Pessimistic view of case of Danish Jehovah's Witness


by Maksim Kliagin

Orlevskie Novosti, 28 January 2019


On 28 January, in the court of the Zheleznodorozhny district of Orel, the next session in the criminal case with respect to an adherent of the religion of Jehovah's Witnesses, which is forbidden in Russia, Dennis Christensen, was supposed to occur. However the session was postponed because the defendant's translator became ill. Nevertheless, within the walls of the Orel Auditorium a press conference was held, which was completely devoted to the criminal prosecution of Christensen, who has been in custody for the past year and a half.


The prosecution requested six and a half years in a penal colony of general regime for the citizen of Denmark. In the prosecutor's opinion, Christensen deserves such punishment because he is the leader of an extremist organization. In the opinion of the co-chairman of the Moscow Helsinki Group, Valery Borshchev, the trial of Christensen is a "return to the old." To those times when people were convicted for anti-soviet activity, including for religious reasons. However in the soviet time, nobody was charged with extremism and terrorism. In addition, Borshchev noted that he does not believe that "everybody became so severely ill."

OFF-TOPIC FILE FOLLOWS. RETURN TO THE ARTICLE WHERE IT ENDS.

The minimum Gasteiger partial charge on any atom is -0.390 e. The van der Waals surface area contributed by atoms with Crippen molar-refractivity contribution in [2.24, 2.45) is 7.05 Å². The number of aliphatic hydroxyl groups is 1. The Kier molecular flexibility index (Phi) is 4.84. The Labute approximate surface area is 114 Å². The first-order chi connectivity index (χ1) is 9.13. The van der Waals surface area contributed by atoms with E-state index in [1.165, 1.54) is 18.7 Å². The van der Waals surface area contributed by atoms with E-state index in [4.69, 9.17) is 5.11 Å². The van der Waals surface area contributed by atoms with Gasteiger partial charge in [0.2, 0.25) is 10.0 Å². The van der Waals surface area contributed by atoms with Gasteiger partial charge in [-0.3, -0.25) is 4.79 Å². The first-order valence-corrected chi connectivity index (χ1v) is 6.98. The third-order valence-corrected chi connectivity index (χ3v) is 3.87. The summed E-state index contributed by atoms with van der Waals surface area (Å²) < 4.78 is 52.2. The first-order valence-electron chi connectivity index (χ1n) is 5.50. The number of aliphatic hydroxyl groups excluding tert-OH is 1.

"It seems to me that this is connected with the increased attention on the part of the public. Evidently it was known in court that rights advocates and the press would arrive and therefore this is a deliberate tactic."


As Borshchev said, what is now happening in Orel is a "horrible precedent." A guilty verdict, in the opinion of the Moscow rights advocate, will rev up the flywheel where any religious activity can be interpreted as extremism.


Nevertheless, Borshchev noted, it is an "unlikely," but possible, option of a review of Christensen's criminal case. But for this, a high-level decision of a plenum of the Supreme Court is necessary, he is certain.